Making an impression: Swiss collection shown in a new light - GulfToday

Making an impression: Swiss collection shown in a new light


Young visitors watch an artwork by Auguste Renoir entitled ‘The Braid’ at the Fondation de l’Hermitage Museum on July 3, 2024. AFP

The Langmatt’s prestigious collection of Impressionist masterpieces is being seen in a new light, literally, after leaving the museum in northern Switzerland on loan for the first time. Around 50 paintings, including works by Pierre-Auguste Renoir, Paul Cezanne, Claude Monet and Edgar Degas, are being shown in brighter surroundings at the Hermitage Foundation in Lausanne while the Langmatt undergoes renovation. “I’ve never seen the paintings in this light,” the Langmatt’s director Markus Stegmann said.

The collection has never been seen outside the cocoon of the Langmatt villa in Baden, near Zurich, where the artworks are displayed under the light of crystal chandeliers and latticed windows. At the Hermitage, overlooking the western Swiss city of Lausanne, the 19th-century villa’s large bay windows give free rein to the same play of light that inspired the Impressionists.

The collection includes Renoir’s “The Braid” (1886-1887), Monet’s “Ice Floes at Twilight” (1893) and Gauguin’s “Still Life with Bowl of Fruit and Lemons” (1889-1890). The exhibition, which runs until November 3, pays tribute to not only the 150 years since the start of the Impressionist art movement but also to Sidney and Jenny Brown, the couple who amassed the collection between 1908 and 1919. A wealthy family from the industrial bourgeoisie of northern Switzerland, the Browns showed exceptional taste.

All the works “were bought with the heart” rather than on the advice of art experts, Stegmann said. Take for example Eugene Boudin’s “Washerwomen on the Bank of the Touques” (1895), showing the women leaning over the water with a smoking factory in the background. Bought by the Browns during their Paris honeymoon in 1896, the painting “is not an easy work, it’s not a loveable work”, said Hermitage Foundation director Sylvie Wuhrmann. The Browns also collected works by the Munich Secession association of visual artists, before becoming exclusively passionate about contemporary French artists. Renoir became a big favourite, alongside Cezanne and Camille Pissarro.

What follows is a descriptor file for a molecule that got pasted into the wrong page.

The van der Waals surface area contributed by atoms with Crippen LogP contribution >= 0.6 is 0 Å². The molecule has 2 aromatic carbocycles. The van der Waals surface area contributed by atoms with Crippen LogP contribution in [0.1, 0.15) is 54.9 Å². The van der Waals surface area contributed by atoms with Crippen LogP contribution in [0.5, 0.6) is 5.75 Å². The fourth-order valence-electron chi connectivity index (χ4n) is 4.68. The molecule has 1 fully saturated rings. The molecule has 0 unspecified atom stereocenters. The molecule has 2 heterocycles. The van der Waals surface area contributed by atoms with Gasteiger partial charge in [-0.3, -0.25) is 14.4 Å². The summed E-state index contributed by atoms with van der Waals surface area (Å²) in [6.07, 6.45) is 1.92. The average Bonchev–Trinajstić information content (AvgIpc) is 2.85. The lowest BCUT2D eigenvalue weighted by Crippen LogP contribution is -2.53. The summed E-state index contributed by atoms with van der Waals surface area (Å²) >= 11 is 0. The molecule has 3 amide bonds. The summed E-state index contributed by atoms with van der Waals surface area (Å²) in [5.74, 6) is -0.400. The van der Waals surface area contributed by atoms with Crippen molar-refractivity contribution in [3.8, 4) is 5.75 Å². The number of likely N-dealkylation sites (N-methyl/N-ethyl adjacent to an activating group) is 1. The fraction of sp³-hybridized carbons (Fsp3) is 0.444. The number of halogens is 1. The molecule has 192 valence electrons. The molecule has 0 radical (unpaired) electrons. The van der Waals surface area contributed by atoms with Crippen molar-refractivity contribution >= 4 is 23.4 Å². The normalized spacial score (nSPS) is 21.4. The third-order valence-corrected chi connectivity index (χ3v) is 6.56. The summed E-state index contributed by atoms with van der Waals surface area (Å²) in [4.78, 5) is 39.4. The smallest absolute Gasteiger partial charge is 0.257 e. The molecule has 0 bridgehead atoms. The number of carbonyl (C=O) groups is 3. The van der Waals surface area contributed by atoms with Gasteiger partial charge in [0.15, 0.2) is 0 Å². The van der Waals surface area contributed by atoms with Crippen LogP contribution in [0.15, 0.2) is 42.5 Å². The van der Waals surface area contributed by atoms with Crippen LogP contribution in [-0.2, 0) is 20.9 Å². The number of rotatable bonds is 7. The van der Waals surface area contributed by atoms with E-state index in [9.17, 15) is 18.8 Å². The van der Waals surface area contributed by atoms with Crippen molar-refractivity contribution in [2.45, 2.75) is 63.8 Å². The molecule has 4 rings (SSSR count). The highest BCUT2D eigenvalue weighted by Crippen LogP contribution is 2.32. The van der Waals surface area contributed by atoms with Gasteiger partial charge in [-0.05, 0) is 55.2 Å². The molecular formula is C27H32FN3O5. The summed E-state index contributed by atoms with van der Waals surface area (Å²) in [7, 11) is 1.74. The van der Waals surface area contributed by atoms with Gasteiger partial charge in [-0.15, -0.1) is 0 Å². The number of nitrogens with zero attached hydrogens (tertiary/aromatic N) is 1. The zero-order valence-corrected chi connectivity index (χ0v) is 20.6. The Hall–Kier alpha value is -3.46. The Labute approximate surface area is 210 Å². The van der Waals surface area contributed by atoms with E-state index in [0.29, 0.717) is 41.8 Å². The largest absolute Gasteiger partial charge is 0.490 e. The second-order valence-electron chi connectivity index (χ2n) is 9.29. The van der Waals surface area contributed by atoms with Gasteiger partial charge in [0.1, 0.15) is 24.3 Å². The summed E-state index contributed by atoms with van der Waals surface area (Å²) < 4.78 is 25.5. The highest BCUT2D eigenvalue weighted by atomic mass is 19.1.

The couple’s devotion to Impressionism was not without risk in society circles where such artists raised eyebrows.

Alongside “The Boat” (circa 1878) and the portraits of his children, Renoir’s “The Braid” is among the most recognisable works in the collection. It is inspired by the classicist works of Jean-Auguste-Dominique Ingres, and it has even been nicknamed the Langmatt Mona Lisa. It also goes well with the Hermitage’s own collection: the Lausanne museum has an exceptional set of 17 paintings and drawings by Suzanne Valadon, the model depicted in “The Braid”. In 1919, for reasons difficult to pin down, the Browns changed their tastes. Out went Impressionism and in came 18th-century French painters.

They sold eight artworks, including paintings by Renoir and Cezanne, to buy “Young Girl with a Cat” (circa 1770) by Jean-Honore Fragonard, which is also being shown in Lausanne. And the couple asked the Austrian artist Max Oppenheimer to paint their portrait in a style mixing Expressionism and Cubism. In 1941, Sidney Brown died and Jenny Brown stopped buying art, living as a recluse at the Langmatt villa until her own death in 1968 aged 96.

When Stegmann reached out for a temporary home for the Langmatt’s paintings during the villa’s renovation, the Hermitage enthusiastically said yes as it celebrates its own 40th anniversary. Stegmann said the collaboration also made it possible to publish a comprehensive catalogue by experts on the Langmatt collection, something the Baden museum did not have the means to do alone.

In November, facing serious financial difficulties, the museum sold three Cezannes at auction in New York. “Fruits et pot de gingembre” (1890-1893) fetched $38.9 million, “Quatre pommes et un couteau” (circa 1885) sold for $10.4 million, and “La mer a l’Estaque” (1878-1879) raised $3.2 million. At the time, Stegmann called the sale a painful last resort to secure the museum’s long-term future. After Lausanne, the collection will be shown in Cologne, Germany, from March to July 2025, and then in Vienna from September next year to February 2026, before returning home to Baden.

Agence France-Presse


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